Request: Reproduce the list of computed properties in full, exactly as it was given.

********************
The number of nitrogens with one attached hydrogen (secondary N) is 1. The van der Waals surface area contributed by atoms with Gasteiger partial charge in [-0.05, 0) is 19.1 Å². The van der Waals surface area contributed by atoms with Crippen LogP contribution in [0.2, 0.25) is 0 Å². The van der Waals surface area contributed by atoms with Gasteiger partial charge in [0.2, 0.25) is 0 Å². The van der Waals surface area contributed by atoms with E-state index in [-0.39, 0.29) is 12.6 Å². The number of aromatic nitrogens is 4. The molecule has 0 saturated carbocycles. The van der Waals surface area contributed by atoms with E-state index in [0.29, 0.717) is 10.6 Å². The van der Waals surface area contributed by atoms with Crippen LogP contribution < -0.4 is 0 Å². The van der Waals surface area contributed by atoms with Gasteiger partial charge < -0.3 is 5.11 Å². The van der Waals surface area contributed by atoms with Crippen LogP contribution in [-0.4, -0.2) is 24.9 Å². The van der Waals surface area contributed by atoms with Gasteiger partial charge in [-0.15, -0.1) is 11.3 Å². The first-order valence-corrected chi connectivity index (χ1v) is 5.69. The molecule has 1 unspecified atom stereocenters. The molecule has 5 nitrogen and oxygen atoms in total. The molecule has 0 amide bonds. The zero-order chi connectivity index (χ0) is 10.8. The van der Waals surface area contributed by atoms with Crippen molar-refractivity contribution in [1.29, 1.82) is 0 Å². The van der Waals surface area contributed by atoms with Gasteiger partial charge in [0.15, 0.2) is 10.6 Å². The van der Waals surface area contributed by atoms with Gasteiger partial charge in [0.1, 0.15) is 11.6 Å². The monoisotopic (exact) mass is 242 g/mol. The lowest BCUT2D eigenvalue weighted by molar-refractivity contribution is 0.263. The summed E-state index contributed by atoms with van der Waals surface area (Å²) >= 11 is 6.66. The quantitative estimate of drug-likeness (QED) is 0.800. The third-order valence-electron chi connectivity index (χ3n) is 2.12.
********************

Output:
The number of nitrogens with one attached hydrogen (secondary N) is 1. The van der Waals surface area contributed by atoms with Gasteiger partial charge in [-0.05, 0) is 19.1 Å². The van der Waals surface area contributed by atoms with Crippen LogP contribution in [0.2, 0.25) is 0 Å². The van der Waals surface area contributed by atoms with Gasteiger partial charge in [0.2, 0.25) is 0 Å². The van der Waals surface area contributed by atoms with E-state index in [-0.39, 0.29) is 12.6 Å². The number of aromatic nitrogens is 4. The molecule has 0 saturated carbocycles. The van der Waals surface area contributed by atoms with E-state index in [0.29, 0.717) is 10.6 Å². The van der Waals surface area contributed by atoms with Crippen LogP contribution < -0.4 is 0 Å². The van der Waals surface area contributed by atoms with Gasteiger partial charge < -0.3 is 5.11 Å². The van der Waals surface area contributed by atoms with Crippen LogP contribution in [-0.4, -0.2) is 24.9 Å². The van der Waals surface area contributed by atoms with Gasteiger partial charge in [-0.15, -0.1) is 11.3 Å². The first-order valence-corrected chi connectivity index (χ1v) is 5.69. The molecule has 1 unspecified atom stereocenters. The molecule has 5 nitrogen and oxygen atoms in total. The molecule has 0 amide bonds. The zero-order chi connectivity index (χ0) is 10.8. The van der Waals surface area contributed by atoms with Crippen molar-refractivity contribution in [1.29, 1.82) is 0 Å². The van der Waals surface area contributed by atoms with Gasteiger partial charge in [0.15, 0.2) is 10.6 Å². The van der Waals surface area contributed by atoms with Gasteiger partial charge in [0.1, 0.15) is 11.6 Å². The monoisotopic (exact) mass is 242 g/mol. The lowest BCUT2D eigenvalue weighted by molar-refractivity contribution is 0.263. The summed E-state index contributed by atoms with van der Waals surface area (Å²) >= 11 is 6.66. The quantitative estimate of drug-likeness (QED) is 0.800. The third-order valence-electron chi connectivity index (χ3n) is 2.12.